Today’s employees, no matter their age, demand that their goals be clearly defined; they need to understand the plans for attaining these goals; and to be confident about the value of their individual contributions. They want to feel useful, that their opinions matter and that they are part of a team. Feedback and interaction is important in this age that has been created by social media “likes”, “sharing” and “comments”. Useful IC systems with this regard is broadcasting staff and/or departmental accomplishments.

Pro Tip:  A well-functioning internal communication system can motivate employees to work toward a common goal. By highlighting the reasons behind what employees are being asked to do, the organization greatly boosts employee motivation. 

You are competing with outside Noise:

The biggest fear organizations are now facing is “leakages”. It is unfortunate for employees to find out something about the organization from social media. We need information to come from the right source, in a timely manner and reaches all employees. This means that your IC channels need to be well-defined, fast, interactive, reliable and flexible. Quick editing and short approval processes for especially crises management help in this regard. It helps to have an internal communication channel/protocol standard operating procedure/outline in the organization.

Pro Tip: A skillful combination of new procedures, skills and technology can create trust and transparency, allowing organizations to retain control of their message. This mitigates against the risks of misinterpretation and rumors that can greatly hurt the workplace culture.

Informal Communication Can Distort Information:

As the famous song by Marvin Gaye goes “I heard it through the grapevine” adage can be all too common in our office corridors. While this can have its advantages in clarifying issues to some staff or even updating staff who missed a critical meeting etc, meanings can be distorted, misunderstandings can emerge and before you know it, a toxic work environment is created. Good IC can slow down the rumor mill by communicating quickly and frequently what is being “whispered” about. This helps build the right interpretation of information and instructions.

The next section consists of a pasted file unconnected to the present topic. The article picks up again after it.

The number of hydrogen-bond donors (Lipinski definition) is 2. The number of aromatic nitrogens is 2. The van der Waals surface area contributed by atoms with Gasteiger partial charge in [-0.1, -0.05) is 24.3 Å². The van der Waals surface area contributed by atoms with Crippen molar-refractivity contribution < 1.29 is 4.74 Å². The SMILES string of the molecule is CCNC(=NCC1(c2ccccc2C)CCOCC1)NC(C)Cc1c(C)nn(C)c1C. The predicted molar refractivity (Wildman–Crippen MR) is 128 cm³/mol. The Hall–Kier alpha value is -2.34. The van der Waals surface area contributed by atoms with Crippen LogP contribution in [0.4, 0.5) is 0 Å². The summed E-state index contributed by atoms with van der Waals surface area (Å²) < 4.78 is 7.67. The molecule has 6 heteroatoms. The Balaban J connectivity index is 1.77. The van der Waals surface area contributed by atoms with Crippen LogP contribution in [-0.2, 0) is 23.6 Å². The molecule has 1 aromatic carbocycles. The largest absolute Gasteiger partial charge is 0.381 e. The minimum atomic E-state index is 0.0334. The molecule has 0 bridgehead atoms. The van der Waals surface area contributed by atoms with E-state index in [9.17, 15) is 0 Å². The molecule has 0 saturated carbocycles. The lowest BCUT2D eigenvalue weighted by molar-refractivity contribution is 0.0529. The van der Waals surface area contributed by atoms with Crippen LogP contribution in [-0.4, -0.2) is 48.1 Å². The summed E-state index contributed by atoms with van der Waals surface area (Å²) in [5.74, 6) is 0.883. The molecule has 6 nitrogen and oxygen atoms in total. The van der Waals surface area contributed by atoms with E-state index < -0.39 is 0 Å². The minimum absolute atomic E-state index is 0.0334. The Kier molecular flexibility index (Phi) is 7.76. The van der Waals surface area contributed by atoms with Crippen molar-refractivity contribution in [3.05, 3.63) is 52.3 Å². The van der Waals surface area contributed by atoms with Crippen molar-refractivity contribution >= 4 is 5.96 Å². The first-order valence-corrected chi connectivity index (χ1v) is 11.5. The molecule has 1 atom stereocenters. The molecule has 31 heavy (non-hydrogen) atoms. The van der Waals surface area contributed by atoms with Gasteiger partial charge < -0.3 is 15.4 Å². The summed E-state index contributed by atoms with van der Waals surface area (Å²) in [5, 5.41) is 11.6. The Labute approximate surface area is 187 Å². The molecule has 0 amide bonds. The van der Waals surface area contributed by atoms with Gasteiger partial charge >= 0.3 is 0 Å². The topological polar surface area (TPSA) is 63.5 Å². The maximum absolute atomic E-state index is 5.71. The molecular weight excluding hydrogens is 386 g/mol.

Pro Tip: Employees greatly value transparency in their interaction with different levels of management. Creating a rumor-free environment is critical to mitigating against an increasingly skeptical generation of employees. 


What are the current practices:

We always begin with understanding: Conduct a simple communications audit? Ask a few people from varying levels of the organization general questions like:

1. How would you describe the effectiveness of communications in this organization? Please explain.
2. What do employees need to know? What additional things do employees want to know?
3. What practices exist (vehicles) for sharing information? For each ask, how effective it is and what changes would improve communications.
4. What are your most prominent information sources currently, formal and informal? 

Build a complete picture of the communications system:

Gather information on:

Channel and media:
Are the best media being used to share information or are there more effective ways?
Audience and messengerFor each channel and medium, what audience is receiving the message and who is the messenger.Content
What is the focus of each communication?
How often is the information disseminated?
Written e.g. emails, memos, blogs, texts etc.Spoken e.g. phone, conference calls etc.Blended e.g. meetings, presentations, face to face, web conferences etc.Traditional vs. Electronic forms:Code:top/downBottom/up orLateral
(get information on how effective each flow has been)
Company goals, culture, job duties, decisions, employee updates, customer updates, progress and metrics etcDaily,

Survey all employees to get their views:

Using the data you have picked, create a simple survey to get opinions on the list of recommendations mapped out as outlined in 2 above and gather views on how you might improve the communication. (Attached is a sample of an IC survey from an organization X- I find the questions very useful)

Develop a communication plan/strategy and share

It (Attached is Civicus toolkit for developing an internal communications strategy. I have found it very applicable in the past)

Keep evaluating!

As usual, we are here to support you in actualizing some of these ideas we put to you. Do not hesitate to reach out if you need further clarity or would like to brainstorm on implementing any of the activities described above.

Have a fantastic August!


  1. 2017 Internal Communications Survey This is an example of an IC survey; it will give you an idea of how sophisticated your surveys can be. This one was conducted using survey monkey. I find the questions very comprehensive and cover many aspects of employee relations and collaboration.
  2. ACU Internal Communications Policy: This sample policy from the Australian Catholic University is very applicable to our various contexts. It is simple in format and comprehensive in nature to cover a range of communication channels we use commonly. I hope some are useful to you.
  3. Civicus Internal Communications Toolkit: Designed to support civil society organizations in developing a comprehensive IC strategy. It will guide you in thinking strategically about why you need a formal IC system in the first place and then walks you through systematic process on establishing the strategy that defines the effective systems you can put in place. Source: